In both the U.S. and the EU, it is generally acknowledged that the enforcement and commercialization of IP rights must comply with the applicable antitrust laws. This is particularly true for IP licensing. While the majority of provisions in license arrangements will not be problematic from an antitrust perspective, some restrictions may raise antitrust concerns (particularly due to a potential violation of the respective cartel bans). Both the U.S. and the EU have set up a legal framework of IP-related antitrust legislation, varying in structure and content, but featuring a common core of overall principles. It is the common view in both regimes that IP rights and antitrust laws “share the common purpose of promoting innovation and enhancing consumer welfare.” Nonetheless, where it is applicable, antitrust law poses a potential threat to void relevant clauses or even an entire agreement, and undertakings run the risk of being fined for any violation of antitrust law. Thus, it is indispensable to take into account relevant antitrust law when drafting and negotiating licensing agreements. In the following paragraphs we will discuss the key antitrust concepts that need to be borne in mind when licensing IP in transatlantic business.
Jens is a senior associate in Morrison & Foerster’s Berlin office. He advises clients in all areas of European and German competition law, including merger control filings, cartel authority investigations, cartel damage claims, distribution cartel law, antitrust compliance programs and unfair competition law. Jens has particular industry-specific experience in the areas of media, technology, telecommunication, transport and aviation. In addition, he advises in the More ›
Wolfgang Schönig is a partner of Morrison & Foerster (International) LLP based in our German office in Berlin. His practice specialty is advising on IP aspects relative to transactions in, among others, the life sciences, AgTech and pharmaceuticals industry, as well as legal representation in IP disputes. Wolfgang is specialized in research and development collaborations, complex licensing agreements, technology acquisitions, know-how protection strategies, and employee invention law. Next to classical life sciences transactions, for instance relating to the development or commercialization of new products, he also advises his clients on cross-technology projects, in particular concerning digital health or smart farming. He also has substantial experience in litigating patents, trademarks and other intellectual property assets of life sciences companies, often in a multi-jurisdictional context. More ›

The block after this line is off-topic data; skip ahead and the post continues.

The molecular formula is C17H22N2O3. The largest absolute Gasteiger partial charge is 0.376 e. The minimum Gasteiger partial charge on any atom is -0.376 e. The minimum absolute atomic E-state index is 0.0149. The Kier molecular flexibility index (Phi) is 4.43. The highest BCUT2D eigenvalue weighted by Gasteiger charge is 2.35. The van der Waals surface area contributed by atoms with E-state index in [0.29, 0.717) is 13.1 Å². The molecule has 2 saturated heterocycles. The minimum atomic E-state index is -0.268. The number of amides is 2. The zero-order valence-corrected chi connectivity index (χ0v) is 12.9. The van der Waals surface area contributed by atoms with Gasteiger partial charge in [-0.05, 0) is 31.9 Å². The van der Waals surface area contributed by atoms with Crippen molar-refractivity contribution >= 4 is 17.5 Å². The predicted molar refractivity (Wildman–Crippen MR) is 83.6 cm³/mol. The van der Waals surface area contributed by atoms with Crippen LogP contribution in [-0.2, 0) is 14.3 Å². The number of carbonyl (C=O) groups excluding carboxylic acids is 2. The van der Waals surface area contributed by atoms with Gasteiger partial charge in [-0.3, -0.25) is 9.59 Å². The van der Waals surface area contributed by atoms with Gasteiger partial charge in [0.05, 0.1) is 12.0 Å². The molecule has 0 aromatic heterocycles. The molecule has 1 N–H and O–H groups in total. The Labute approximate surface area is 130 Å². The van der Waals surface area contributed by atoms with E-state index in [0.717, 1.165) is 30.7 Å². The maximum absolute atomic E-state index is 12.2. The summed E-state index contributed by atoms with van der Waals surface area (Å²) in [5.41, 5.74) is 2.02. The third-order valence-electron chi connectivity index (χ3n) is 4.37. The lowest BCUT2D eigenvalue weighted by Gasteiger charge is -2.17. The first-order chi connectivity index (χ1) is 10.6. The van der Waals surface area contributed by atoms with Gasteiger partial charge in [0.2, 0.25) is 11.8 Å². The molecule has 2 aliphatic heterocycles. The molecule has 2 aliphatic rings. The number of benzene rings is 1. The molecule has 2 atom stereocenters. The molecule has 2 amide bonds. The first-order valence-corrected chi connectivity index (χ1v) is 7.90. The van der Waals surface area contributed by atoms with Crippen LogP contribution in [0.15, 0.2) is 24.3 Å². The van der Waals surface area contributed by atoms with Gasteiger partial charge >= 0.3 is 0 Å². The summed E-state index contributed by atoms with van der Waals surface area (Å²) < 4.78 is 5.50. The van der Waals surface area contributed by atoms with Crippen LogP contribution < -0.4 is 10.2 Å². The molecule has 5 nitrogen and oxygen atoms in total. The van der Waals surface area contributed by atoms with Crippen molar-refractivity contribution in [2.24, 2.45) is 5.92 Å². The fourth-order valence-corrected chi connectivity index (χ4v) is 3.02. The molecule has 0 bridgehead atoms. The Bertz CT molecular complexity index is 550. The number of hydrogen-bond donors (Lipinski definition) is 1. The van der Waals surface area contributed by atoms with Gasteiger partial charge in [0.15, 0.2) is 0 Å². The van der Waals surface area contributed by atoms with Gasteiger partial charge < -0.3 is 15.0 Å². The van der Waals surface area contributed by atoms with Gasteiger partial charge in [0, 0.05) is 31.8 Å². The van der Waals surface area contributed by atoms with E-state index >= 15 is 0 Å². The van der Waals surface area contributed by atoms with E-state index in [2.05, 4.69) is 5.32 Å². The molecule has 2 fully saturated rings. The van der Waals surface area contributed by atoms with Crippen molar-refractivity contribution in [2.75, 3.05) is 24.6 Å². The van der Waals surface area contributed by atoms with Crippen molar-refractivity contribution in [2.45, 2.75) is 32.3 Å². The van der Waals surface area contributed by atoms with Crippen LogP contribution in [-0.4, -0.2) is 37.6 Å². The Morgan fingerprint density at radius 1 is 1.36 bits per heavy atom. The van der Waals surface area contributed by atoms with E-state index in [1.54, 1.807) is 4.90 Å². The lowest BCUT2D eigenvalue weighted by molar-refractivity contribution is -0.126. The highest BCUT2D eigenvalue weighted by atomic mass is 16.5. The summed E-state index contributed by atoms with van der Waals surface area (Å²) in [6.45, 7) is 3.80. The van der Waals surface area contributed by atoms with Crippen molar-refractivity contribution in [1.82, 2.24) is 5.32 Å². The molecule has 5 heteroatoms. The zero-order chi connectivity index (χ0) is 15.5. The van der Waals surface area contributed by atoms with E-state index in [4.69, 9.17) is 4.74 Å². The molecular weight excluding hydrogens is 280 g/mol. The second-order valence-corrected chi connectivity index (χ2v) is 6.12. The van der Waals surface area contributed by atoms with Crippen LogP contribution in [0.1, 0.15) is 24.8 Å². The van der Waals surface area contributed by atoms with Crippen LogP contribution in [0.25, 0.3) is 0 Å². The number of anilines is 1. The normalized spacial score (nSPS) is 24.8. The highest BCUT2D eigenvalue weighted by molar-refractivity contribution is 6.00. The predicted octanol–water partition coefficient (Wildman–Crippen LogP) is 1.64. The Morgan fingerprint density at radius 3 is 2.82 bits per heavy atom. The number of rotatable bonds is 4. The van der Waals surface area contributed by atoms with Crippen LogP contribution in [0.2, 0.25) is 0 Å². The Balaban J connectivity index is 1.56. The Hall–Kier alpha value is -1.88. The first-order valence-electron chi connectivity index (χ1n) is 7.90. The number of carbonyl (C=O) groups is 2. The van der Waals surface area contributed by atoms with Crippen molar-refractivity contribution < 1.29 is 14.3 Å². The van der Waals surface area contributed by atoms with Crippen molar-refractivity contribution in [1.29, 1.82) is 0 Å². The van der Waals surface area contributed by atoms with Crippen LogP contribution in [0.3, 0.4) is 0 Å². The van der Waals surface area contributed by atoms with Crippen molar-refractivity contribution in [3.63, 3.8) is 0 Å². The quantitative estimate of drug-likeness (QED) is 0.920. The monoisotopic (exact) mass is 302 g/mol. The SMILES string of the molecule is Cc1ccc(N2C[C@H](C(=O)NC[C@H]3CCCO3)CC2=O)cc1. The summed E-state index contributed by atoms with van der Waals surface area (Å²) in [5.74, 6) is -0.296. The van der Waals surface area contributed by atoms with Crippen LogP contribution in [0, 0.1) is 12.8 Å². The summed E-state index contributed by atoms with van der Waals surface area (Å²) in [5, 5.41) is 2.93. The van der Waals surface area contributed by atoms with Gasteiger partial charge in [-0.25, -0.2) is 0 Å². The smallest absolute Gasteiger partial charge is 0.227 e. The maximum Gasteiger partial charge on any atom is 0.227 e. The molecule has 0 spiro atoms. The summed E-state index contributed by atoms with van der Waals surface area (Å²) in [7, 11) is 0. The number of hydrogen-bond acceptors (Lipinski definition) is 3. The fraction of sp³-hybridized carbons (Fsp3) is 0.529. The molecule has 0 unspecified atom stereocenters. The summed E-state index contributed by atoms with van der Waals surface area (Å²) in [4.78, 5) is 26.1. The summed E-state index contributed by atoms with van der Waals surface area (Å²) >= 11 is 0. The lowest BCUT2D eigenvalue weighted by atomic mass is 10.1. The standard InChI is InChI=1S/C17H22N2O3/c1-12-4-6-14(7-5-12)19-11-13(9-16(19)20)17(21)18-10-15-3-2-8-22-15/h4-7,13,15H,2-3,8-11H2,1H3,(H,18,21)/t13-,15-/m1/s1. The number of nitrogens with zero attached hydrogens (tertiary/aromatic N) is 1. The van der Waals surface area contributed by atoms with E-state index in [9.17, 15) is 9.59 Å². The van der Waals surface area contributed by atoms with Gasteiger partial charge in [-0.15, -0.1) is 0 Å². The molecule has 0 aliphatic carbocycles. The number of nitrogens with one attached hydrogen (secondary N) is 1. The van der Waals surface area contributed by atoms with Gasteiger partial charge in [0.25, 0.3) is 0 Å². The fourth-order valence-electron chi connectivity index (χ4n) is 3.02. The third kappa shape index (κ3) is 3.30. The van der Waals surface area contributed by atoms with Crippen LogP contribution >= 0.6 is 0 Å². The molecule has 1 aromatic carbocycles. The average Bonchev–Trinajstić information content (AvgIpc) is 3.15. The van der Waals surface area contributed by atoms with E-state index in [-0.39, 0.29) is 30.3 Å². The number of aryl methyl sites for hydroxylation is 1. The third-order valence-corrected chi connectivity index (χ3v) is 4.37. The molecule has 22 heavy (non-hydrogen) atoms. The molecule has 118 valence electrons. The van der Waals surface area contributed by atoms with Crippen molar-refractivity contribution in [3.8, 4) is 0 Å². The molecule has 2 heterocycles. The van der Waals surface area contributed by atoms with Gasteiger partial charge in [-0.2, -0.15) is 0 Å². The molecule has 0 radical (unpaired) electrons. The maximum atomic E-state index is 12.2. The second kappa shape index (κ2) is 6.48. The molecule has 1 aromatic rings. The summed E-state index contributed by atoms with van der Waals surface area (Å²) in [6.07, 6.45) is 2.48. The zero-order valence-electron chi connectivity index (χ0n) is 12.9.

Jeff Jaeckel is a co-chair of Morrison & Foerster’s Global Antitrust Law Practice Group and a member of the board of directors of Morrison & Foerster LLP. Jeff is an experienced antitrust litigator and counselor. He represents foreign and domestic corporations in connection with all manner of antitrust and competition law matters, from M&A strategy and investigations to cartel investigations to civil litigation. Jeff More ›